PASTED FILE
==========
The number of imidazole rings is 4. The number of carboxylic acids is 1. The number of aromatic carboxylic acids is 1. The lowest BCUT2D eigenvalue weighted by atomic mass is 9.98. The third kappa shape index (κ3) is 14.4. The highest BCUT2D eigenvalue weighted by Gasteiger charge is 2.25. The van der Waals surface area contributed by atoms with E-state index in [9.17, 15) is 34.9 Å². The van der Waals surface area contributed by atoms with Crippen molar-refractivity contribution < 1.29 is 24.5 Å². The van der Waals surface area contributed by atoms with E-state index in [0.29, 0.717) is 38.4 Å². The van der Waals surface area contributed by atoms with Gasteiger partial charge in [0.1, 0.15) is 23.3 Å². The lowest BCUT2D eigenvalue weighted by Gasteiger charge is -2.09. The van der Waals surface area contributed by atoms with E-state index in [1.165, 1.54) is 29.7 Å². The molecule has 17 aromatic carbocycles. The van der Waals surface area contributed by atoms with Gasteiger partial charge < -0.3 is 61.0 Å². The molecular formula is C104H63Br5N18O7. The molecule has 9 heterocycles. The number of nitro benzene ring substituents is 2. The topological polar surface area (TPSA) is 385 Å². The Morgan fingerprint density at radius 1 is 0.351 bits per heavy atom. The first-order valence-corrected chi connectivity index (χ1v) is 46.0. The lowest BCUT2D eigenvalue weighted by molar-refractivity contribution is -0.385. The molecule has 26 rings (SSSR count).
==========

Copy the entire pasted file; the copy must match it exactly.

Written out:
The number of imidazole rings is 4. The number of carboxylic acids is 1. The number of aromatic carboxylic acids is 1. The lowest BCUT2D eigenvalue weighted by atomic mass is 9.98. The third kappa shape index (κ3) is 14.4. The highest BCUT2D eigenvalue weighted by Gasteiger charge is 2.25. The van der Waals surface area contributed by atoms with E-state index in [9.17, 15) is 34.9 Å². The van der Waals surface area contributed by atoms with Crippen molar-refractivity contribution < 1.29 is 24.5 Å². The van der Waals surface area contributed by atoms with E-state index in [0.29, 0.717) is 38.4 Å². The van der Waals surface area contributed by atoms with Gasteiger partial charge in [0.1, 0.15) is 23.3 Å². The lowest BCUT2D eigenvalue weighted by Gasteiger charge is -2.09. The van der Waals surface area contributed by atoms with E-state index in [1.165, 1.54) is 29.7 Å². The molecule has 17 aromatic carbocycles. The van der Waals surface area contributed by atoms with Gasteiger partial charge < -0.3 is 61.0 Å². The molecular formula is C104H63Br5N18O7. The molecule has 9 heterocycles. The number of nitro benzene ring substituents is 2. The topological polar surface area (TPSA) is 385 Å². The Morgan fingerprint density at radius 1 is 0.351 bits per heavy atom. The first-order valence-corrected chi connectivity index (χ1v) is 46.0. The lowest BCUT2D eigenvalue weighted by molar-refractivity contribution is -0.385. The molecule has 26 rings (SSSR count).